The Role of Neuroinflammation in Human Perioperative Neurocognitive Disorders: Several groups (including our own) have found that anesthesia and surgery are associated with an increase in inflammation within the central nervous system. We were the first to demonstrate a possible influx of peripheral monocytes into the cerebrospinal fluid following major surgery in older adults (https://pubmed.ncbi.nlm.nih.gov/31085945/). We have also found significant increases in pro-inflammatory cytokines within human CSF following surgery (https://pubmed.ncbi.nlm.nih.gov/29181002/). We are currently examining the role of both cellular and molecular markers of inflammation in the pathogenesis of human perioperative neurocognitive disorders and associated brain functional connectivity changes in both the INTUIT and MARBLE studies. INTUIT stands for Investigating NeuroinflammaTion Underlying postoperative neurocognITive and MARBLE stands for Modulating ApoE to Reduce Brain inflammation, deLirium and cognitivE dysfunction after surgery in older adults. For more on the INTUIT study please see our study methods paper at https://pubmed.ncbi.nlm.nih.gov/30674067/ and our study registration page at https://www.clinicaltrials.gov/ct2/show/NCT03273335?term=INTUIT&draw=2&rank=2. For more information about the MARBLE study, please see our study methods paper at https://pubmed.ncbi.nlm.nih.gov/32417770/ and our study registration page at  https://www.clinicaltrials.gov/ct2/show/NCT03802396?term=MARBLE+Berger&draw=2&rank=1.

  • Functional, Structural MRI
  • Electroencephalography (EEG)
  • Cognitive Testing
  • Delirium Screening
  • Physical Function Assessments
  • Quality of Life, Mental Health Assessments
  • Polysomnography (Sleep studies)
  • CSF Studies
  • Genetics
  • Proteomics

We are proud to be affiliated with the following:

Duke Anesthesiology

Duke Anesthesiology

Duke Institute for Brain Sciences (DIBS)

Duke Institute for Brain Sciences (DIBS)

Duke Brain Imaging & Analysis Center (BIAC)

Duke Brain Imaging & Analysis Center (BIAC)

Duke Center for the Study of Aging & Human Development

Duke Center for the Study of Aging & Human Development

Duke Immune Profiling Core (DIPC)

Duke Immune Profiling Core (DIPC)

Duke Center for Cognitive Neuroscience (CCN)

We are grateful to receive (or have received) funding from:

Alzheimer’s Drug Discovery Foundation

Alzheimer’s Drug Discovery Foundation

American Foundation for Aging Research

American Foundation for Aging Research (AFAR)

American Geriatrics Society

American Geriatrics Society (AGS)

Foundation for Anesthesia Education & Research (FAER)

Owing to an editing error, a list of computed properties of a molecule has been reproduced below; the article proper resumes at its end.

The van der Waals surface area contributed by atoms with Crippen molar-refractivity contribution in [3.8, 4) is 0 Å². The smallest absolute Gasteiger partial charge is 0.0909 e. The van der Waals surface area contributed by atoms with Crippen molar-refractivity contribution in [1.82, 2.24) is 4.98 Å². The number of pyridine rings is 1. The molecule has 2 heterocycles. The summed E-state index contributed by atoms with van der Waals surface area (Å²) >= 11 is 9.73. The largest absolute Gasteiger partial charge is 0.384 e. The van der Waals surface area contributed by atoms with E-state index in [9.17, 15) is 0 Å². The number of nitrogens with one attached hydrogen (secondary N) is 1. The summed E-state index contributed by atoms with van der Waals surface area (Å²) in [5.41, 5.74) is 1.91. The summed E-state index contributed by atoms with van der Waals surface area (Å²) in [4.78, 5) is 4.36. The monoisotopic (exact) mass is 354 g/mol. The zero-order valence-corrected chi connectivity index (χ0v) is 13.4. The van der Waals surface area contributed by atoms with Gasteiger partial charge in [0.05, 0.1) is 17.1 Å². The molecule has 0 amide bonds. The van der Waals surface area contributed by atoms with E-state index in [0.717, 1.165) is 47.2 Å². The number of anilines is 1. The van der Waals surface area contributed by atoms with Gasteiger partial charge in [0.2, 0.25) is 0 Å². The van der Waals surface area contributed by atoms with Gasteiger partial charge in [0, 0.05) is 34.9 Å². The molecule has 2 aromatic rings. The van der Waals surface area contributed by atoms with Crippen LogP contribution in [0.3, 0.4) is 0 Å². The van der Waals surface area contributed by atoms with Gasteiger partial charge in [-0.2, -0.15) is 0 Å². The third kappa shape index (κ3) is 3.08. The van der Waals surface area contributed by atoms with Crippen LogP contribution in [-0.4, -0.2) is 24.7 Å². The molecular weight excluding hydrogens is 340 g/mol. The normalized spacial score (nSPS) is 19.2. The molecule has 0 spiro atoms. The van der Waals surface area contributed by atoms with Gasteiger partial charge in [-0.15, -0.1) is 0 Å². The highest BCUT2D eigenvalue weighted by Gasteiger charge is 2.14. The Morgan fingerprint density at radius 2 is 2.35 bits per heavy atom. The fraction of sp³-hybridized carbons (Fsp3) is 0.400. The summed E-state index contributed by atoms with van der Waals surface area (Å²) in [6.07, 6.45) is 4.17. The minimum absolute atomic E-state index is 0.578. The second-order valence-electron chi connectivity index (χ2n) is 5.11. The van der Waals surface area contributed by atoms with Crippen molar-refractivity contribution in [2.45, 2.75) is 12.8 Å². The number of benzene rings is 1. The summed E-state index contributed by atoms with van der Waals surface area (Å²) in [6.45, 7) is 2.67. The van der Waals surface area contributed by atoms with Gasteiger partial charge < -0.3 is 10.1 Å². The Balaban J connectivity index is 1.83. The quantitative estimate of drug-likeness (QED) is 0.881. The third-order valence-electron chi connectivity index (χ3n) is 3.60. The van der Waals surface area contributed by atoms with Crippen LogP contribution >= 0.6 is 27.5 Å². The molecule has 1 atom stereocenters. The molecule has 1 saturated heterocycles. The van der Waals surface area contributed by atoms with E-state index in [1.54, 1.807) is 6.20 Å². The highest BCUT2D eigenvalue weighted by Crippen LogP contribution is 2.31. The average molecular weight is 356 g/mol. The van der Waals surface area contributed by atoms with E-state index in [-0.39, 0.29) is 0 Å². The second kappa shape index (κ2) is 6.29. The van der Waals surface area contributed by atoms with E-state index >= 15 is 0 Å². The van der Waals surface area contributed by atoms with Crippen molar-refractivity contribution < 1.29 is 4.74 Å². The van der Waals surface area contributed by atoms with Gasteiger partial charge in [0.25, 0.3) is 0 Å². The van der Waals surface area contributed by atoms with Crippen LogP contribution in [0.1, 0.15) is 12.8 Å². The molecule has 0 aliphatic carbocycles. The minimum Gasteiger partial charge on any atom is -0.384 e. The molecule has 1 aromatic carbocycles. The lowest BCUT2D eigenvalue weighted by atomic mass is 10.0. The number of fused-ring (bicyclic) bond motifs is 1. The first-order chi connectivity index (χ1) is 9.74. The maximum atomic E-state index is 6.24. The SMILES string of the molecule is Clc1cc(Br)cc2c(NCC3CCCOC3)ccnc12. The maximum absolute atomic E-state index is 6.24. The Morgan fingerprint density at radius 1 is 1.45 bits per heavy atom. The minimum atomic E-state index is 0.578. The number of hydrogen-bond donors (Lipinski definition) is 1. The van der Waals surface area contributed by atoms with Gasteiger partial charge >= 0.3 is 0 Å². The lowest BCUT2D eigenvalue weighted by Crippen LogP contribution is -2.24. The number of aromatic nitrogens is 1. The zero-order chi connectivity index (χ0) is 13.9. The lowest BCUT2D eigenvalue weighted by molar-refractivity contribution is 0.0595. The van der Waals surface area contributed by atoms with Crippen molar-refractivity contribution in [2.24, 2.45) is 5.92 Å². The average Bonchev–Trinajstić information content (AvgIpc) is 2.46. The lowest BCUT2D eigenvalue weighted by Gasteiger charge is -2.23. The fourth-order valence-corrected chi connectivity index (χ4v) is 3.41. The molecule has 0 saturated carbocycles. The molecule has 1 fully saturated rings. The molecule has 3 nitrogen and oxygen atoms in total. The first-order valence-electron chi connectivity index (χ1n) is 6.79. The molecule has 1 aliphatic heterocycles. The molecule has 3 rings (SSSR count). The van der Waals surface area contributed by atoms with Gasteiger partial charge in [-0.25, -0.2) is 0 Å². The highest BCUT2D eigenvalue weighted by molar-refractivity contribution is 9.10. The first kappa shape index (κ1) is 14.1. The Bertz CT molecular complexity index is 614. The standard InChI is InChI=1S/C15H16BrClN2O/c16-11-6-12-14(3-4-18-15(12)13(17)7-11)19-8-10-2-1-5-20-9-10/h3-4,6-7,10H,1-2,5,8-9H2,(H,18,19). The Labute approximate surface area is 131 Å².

Foundation for Anesthesia Education & Research (FAER)

International Anesthesia Research Society (IARS)

International Anesthesia Research Society (IARS)

NIH - National Institute on Aging (NIA)

NIH - National Institute on Aging (NIA)

Society for Neuroscience in Anesthesiology & Critical Care (SNACC)

Society for Neuroscience in Anesthesiology & Critical Care (SNACC)

Miles Berger, MD, PhD

Miles Berger, MD, PhD
PORT Lab Co-Director
Associate Professor of Anesthesiology

Jeffrey Browndyke, PhD

Jeffrey (“Jeff”) Browndyke, PhD
PORT Lab Co-Director
Associate Professor of Behavioral Health & Neurosciences

Michael Devinney, MD, PhD

Michael Devinney, MD, PhD
PORT Lab Co-Director
Assistant Professor of Anesthesiology

Sarada Eleswarpu, MD

Sarada Eleswarpu, MD
Assistant Professor of Anesthesiology

Eugene W. Moretti, MD, MHSc

Eugene W. Moretti, MD, MHSc, FASA 
Professor of Anesthesiology

Clinical Research Staff

Alanna (Katie) Atkins, BS, MSN
Clinical Research Specialist

Rachele Brassard, BS
Clinical Research Specialist

Donna Crabtree, PhD
Research Project Leader
Duke Office of Clinical Research

Yanne Toulgoat-Dubois, BS
Clinical Research Coordinator

Ashley Hall, BS
Clinical Research Specialist

Courtney Holland, BS
Clinical Research Coordinator

Medical Students

Stacey Chung, Pharm D
5th year medical student

John Park
3rd year medical student

Alex Roesler
3rd year medical student

Rosa Yang
3rd year medical student

Undergraduate Students

Harel Anolick
Duke Class of 2022

Pallavi Avasarala
Duke Class of 2022

Victor Cai, BS
Duke Class of 2020

Soren Christenson
Duke Class of 2022

Shayan Smani
Duke Class of 2021

Ayesha Syed
Duke Class of 2021

Local Collaborators

Mary Cooter, MS
Biostatistician
Duke, Department of Anesthesiology

Sandra Au
Medical student working with Dr. Heather Whitson & our group for research year, 2020-2021.

Duke Immune Profiling Core
Drs. Kent Weinhold, Janet Staats, Jennifer Enzor, Twan Weaver

Dr. Marty Woldorff
Duke Center for Cognitive Neuroscience & Department of Psychology & Neuroscience

Dr. Heather Whitson
Duke Center for the Study of Aging & Human Development
Duke, Department of Medicine, Geriatrics Division

Dr. Joseph P. Mathew
Jerry Reves Professor & Chair
Duke, Department of Anesthesiology

Duke Genomic Analysis and Bioinformatics Shared Resource
David Corcoran, PhD (Director), Jennifer Modliszeski, PhD (Biostatistician II)

Duke Proteomics Core Facility
Arthur Moseley, J. Will Thompson, Matthew Foster

Dr. Andrew Spector
Sleep Medicine Specialist
Duke, Department of Neurology

Dr. Niccolo Terrando
Associate Professor
Duke, Department of Anesthesiology

Current External Collaborators

Dr. John Newman
UCSF/Buck Institute
Bay Area CA

Dr. Henrik Zetterberg
University of Gothenberg
Sweden

2021

Miles Berger, MD, PhD

A new study, led by Duke Anesthesiology’s Dr. Miles Berger, finds that people with an Alzheimer’s risk gene have altered inflammatory protein levels in their nervous system that are detectable years before symptoms arise. READ MORE

2020

Michael Devinney, MD, PhD

Congratulations to Dr. Michael Devinney from the PORT lab for winning an Dream Innovation Grant (DIG) from the Duke Anesthesiology Department for his project “Proteomic Determination of Neuroinflammation in Postoperative Delirium.

Michael Devinney, MD, PhD

Dr. Devinney was also recently received a 2020 George Maddox Award from the Duke Center for the Study of Aging & Human Development.

Michael Devinney, MD, PhD

Dr. Devinney also received the 2020 William H. Young Neuroscience Research Award from the Society for Neuroscience in Anesthesiology & Critical Care.

Miles Berger, MD, PhD

Dr. Miles Berger of the PORT lab recently gave a lecture for the American Society of Anesthesiology Perioperative Brain Health Initiative Virtual Town Hall on “Intraoperative EEG to Identify Preoperative Neurocognitive Vulnerability”

Jeffrey Browndyke, PhD